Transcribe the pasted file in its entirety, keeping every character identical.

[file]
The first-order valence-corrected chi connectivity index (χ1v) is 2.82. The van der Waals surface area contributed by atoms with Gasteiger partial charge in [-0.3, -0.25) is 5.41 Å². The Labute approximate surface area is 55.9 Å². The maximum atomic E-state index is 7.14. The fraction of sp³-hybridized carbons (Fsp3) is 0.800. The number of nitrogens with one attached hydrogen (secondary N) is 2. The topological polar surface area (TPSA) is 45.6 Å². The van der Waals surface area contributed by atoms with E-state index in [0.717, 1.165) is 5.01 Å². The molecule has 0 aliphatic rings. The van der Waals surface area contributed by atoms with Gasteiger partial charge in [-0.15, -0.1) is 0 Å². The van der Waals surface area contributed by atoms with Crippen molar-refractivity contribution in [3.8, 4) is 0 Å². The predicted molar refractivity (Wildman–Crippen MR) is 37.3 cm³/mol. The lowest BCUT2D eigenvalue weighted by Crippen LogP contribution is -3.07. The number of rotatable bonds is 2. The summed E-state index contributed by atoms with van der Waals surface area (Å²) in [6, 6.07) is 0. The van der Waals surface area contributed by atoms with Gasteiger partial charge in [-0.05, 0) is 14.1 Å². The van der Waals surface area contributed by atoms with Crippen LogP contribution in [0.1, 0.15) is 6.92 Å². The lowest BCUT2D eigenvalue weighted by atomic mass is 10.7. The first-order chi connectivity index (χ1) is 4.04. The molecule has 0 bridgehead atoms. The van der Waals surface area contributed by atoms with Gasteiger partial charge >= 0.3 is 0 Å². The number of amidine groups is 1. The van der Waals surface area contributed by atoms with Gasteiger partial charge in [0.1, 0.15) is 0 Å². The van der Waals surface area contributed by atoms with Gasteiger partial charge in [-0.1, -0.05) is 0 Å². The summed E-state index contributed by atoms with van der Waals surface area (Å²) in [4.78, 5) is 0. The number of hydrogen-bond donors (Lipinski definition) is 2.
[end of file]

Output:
The first-order valence-corrected chi connectivity index (χ1v) is 2.82. The van der Waals surface area contributed by atoms with Gasteiger partial charge in [-0.3, -0.25) is 5.41 Å². The Labute approximate surface area is 55.9 Å². The maximum atomic E-state index is 7.14. The fraction of sp³-hybridized carbons (Fsp3) is 0.800. The number of nitrogens with one attached hydrogen (secondary N) is 2. The topological polar surface area (TPSA) is 45.6 Å². The van der Waals surface area contributed by atoms with E-state index in [0.717, 1.165) is 5.01 Å². The molecule has 0 aliphatic rings. The van der Waals surface area contributed by atoms with Gasteiger partial charge in [-0.15, -0.1) is 0 Å². The van der Waals surface area contributed by atoms with Crippen molar-refractivity contribution in [3.8, 4) is 0 Å². The predicted molar refractivity (Wildman–Crippen MR) is 37.3 cm³/mol. The lowest BCUT2D eigenvalue weighted by Crippen LogP contribution is -3.07. The number of rotatable bonds is 2. The summed E-state index contributed by atoms with van der Waals surface area (Å²) in [6, 6.07) is 0. The van der Waals surface area contributed by atoms with Gasteiger partial charge in [-0.05, 0) is 14.1 Å². The van der Waals surface area contributed by atoms with Crippen LogP contribution in [0.1, 0.15) is 6.92 Å². The lowest BCUT2D eigenvalue weighted by atomic mass is 10.7. The first-order chi connectivity index (χ1) is 4.04. The molecule has 0 bridgehead atoms. The van der Waals surface area contributed by atoms with Gasteiger partial charge >= 0.3 is 0 Å². The number of amidine groups is 1. The van der Waals surface area contributed by atoms with Gasteiger partial charge in [0.1, 0.15) is 0 Å². The van der Waals surface area contributed by atoms with Gasteiger partial charge in [-0.1, -0.05) is 0 Å². The summed E-state index contributed by atoms with van der Waals surface area (Å²) in [4.78, 5) is 0. The number of hydrogen-bond donors (Lipinski definition) is 2.